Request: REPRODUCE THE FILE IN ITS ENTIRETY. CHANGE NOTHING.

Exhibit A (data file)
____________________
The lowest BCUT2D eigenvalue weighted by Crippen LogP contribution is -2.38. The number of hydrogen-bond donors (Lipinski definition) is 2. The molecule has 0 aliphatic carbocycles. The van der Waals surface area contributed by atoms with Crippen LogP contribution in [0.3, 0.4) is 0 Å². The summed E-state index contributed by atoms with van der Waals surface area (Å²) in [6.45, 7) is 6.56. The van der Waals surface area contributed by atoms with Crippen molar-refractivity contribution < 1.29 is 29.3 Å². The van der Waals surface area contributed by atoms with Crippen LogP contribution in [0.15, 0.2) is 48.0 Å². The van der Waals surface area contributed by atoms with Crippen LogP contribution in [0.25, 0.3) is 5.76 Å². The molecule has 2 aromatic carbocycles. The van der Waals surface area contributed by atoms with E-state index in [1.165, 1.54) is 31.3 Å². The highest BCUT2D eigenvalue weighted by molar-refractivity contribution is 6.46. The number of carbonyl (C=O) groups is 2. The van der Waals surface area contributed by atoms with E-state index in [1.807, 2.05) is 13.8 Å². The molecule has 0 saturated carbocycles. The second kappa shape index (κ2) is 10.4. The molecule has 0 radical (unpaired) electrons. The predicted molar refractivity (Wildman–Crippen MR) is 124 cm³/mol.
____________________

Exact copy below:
The lowest BCUT2D eigenvalue weighted by Crippen LogP contribution is -2.38. The number of hydrogen-bond donors (Lipinski definition) is 2. The molecule has 0 aliphatic carbocycles. The van der Waals surface area contributed by atoms with Crippen LogP contribution in [0.3, 0.4) is 0 Å². The summed E-state index contributed by atoms with van der Waals surface area (Å²) in [6.45, 7) is 6.56. The van der Waals surface area contributed by atoms with Crippen molar-refractivity contribution < 1.29 is 29.3 Å². The van der Waals surface area contributed by atoms with Crippen LogP contribution in [0.15, 0.2) is 48.0 Å². The van der Waals surface area contributed by atoms with Crippen LogP contribution in [0.25, 0.3) is 5.76 Å². The molecule has 2 aromatic carbocycles. The van der Waals surface area contributed by atoms with E-state index in [1.165, 1.54) is 31.3 Å². The highest BCUT2D eigenvalue weighted by molar-refractivity contribution is 6.46. The number of carbonyl (C=O) groups is 2. The van der Waals surface area contributed by atoms with E-state index in [1.807, 2.05) is 13.8 Å². The molecule has 0 saturated carbocycles. The second kappa shape index (κ2) is 10.4. The molecule has 0 radical (unpaired) electrons. The predicted molar refractivity (Wildman–Crippen MR) is 124 cm³/mol.